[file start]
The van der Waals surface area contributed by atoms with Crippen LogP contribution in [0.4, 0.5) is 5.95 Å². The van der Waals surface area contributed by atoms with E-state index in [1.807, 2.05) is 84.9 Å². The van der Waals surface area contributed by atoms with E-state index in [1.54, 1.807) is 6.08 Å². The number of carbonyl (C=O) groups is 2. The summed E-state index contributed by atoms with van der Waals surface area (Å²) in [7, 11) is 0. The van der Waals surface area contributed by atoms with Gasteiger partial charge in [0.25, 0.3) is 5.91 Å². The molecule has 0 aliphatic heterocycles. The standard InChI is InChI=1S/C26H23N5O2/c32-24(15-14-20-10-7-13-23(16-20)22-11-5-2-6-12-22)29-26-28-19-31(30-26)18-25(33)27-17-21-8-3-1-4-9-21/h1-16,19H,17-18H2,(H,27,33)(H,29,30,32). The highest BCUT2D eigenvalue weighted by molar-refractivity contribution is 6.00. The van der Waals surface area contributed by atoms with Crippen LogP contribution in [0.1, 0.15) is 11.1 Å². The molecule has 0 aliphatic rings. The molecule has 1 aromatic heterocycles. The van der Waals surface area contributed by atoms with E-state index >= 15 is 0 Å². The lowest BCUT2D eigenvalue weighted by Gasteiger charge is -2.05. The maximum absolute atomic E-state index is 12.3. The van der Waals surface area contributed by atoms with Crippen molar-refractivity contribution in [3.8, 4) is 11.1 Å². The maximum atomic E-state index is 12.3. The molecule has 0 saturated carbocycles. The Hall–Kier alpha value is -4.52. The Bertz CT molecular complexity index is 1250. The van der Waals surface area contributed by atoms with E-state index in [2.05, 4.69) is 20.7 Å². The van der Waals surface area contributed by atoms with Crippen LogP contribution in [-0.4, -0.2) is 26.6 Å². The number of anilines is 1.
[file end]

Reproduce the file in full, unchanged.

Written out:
The van der Waals surface area contributed by atoms with Crippen LogP contribution in [0.4, 0.5) is 5.95 Å². The van der Waals surface area contributed by atoms with E-state index in [1.807, 2.05) is 84.9 Å². The van der Waals surface area contributed by atoms with E-state index in [1.54, 1.807) is 6.08 Å². The number of carbonyl (C=O) groups is 2. The summed E-state index contributed by atoms with van der Waals surface area (Å²) in [7, 11) is 0. The van der Waals surface area contributed by atoms with Gasteiger partial charge in [0.25, 0.3) is 5.91 Å². The molecule has 0 aliphatic heterocycles. The standard InChI is InChI=1S/C26H23N5O2/c32-24(15-14-20-10-7-13-23(16-20)22-11-5-2-6-12-22)29-26-28-19-31(30-26)18-25(33)27-17-21-8-3-1-4-9-21/h1-16,19H,17-18H2,(H,27,33)(H,29,30,32). The highest BCUT2D eigenvalue weighted by molar-refractivity contribution is 6.00. The van der Waals surface area contributed by atoms with Crippen LogP contribution in [0.1, 0.15) is 11.1 Å². The molecule has 0 aliphatic rings. The molecule has 1 aromatic heterocycles. The van der Waals surface area contributed by atoms with E-state index >= 15 is 0 Å². The lowest BCUT2D eigenvalue weighted by Gasteiger charge is -2.05. The maximum absolute atomic E-state index is 12.3. The van der Waals surface area contributed by atoms with Crippen molar-refractivity contribution in [3.8, 4) is 11.1 Å². The maximum atomic E-state index is 12.3. The molecule has 0 saturated carbocycles. The Hall–Kier alpha value is -4.52. The Bertz CT molecular complexity index is 1250. The van der Waals surface area contributed by atoms with E-state index in [2.05, 4.69) is 20.7 Å². The van der Waals surface area contributed by atoms with Crippen LogP contribution in [-0.4, -0.2) is 26.6 Å². The number of anilines is 1.